Just around the corner from Shakespeare's Globe Theater was THE London Bridge!  London Bridge was very simple and unassuming, but my historian husband informed me of its rich history.  Dan said that there has a been a bridge on this site since close to London's founding by the Romans in the First Century...the Romans called the city "Londinium" which is where the name "London" comes from.  Dan also said that the familiar nursery rhyme "London Bridge is Falling Down" may refer to an event in the year 1014 when, in an effort to assist the Anglo-Saxons in a war against the Danes, the Norwegian prince Olaf tore down London Bridge and divided the forces of the Danes on either side of the River Thames.  The bridge was later rebuilt and, over time, shops and homes were built on top of it.  The road going down the center of the bridge was so narrow that the city of London attempted to control traffic on it by regulating that north bound persons/carriages/horses/cargo must use the left side of the road and southbound traffic must use the right side of the is believed that this tradition is the reason why the British drive on the left side of the road!  Finally, the south side of London Bridge also displayed sights that were meant to deter traitors to the Crown.  Beginning with William Wallace (the Scottish rebel whose story is told in the movie Braveheart) in 1305 and continuing for another 355 years, the heads of traitors were placed on spears on the south end of London Bridge.  Among other famous individuals to be displayed in this gruesome manner were St. Thomas More and St. John Fisher who were ordered executed by Henry VIII for their fidelity to the Roman Catholic Church.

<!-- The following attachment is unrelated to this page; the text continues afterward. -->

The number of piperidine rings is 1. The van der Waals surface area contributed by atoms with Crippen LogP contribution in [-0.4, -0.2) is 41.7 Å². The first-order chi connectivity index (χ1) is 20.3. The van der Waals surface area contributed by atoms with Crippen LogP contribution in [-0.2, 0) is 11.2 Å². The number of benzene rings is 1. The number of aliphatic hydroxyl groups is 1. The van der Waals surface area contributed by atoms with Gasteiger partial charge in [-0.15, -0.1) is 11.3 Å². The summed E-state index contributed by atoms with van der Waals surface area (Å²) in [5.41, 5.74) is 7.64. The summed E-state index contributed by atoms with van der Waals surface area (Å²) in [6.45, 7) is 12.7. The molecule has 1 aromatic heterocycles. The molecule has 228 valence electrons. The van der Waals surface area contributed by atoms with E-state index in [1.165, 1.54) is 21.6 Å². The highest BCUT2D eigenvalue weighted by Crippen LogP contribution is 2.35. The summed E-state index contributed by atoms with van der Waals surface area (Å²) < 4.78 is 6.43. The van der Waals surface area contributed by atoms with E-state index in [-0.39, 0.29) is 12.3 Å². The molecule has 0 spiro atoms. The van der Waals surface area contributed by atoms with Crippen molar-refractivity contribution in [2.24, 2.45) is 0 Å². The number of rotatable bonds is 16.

We walked across the now humble bridge that has seen so much history over the years.

Dan posing in front of London Bridge

Tower of London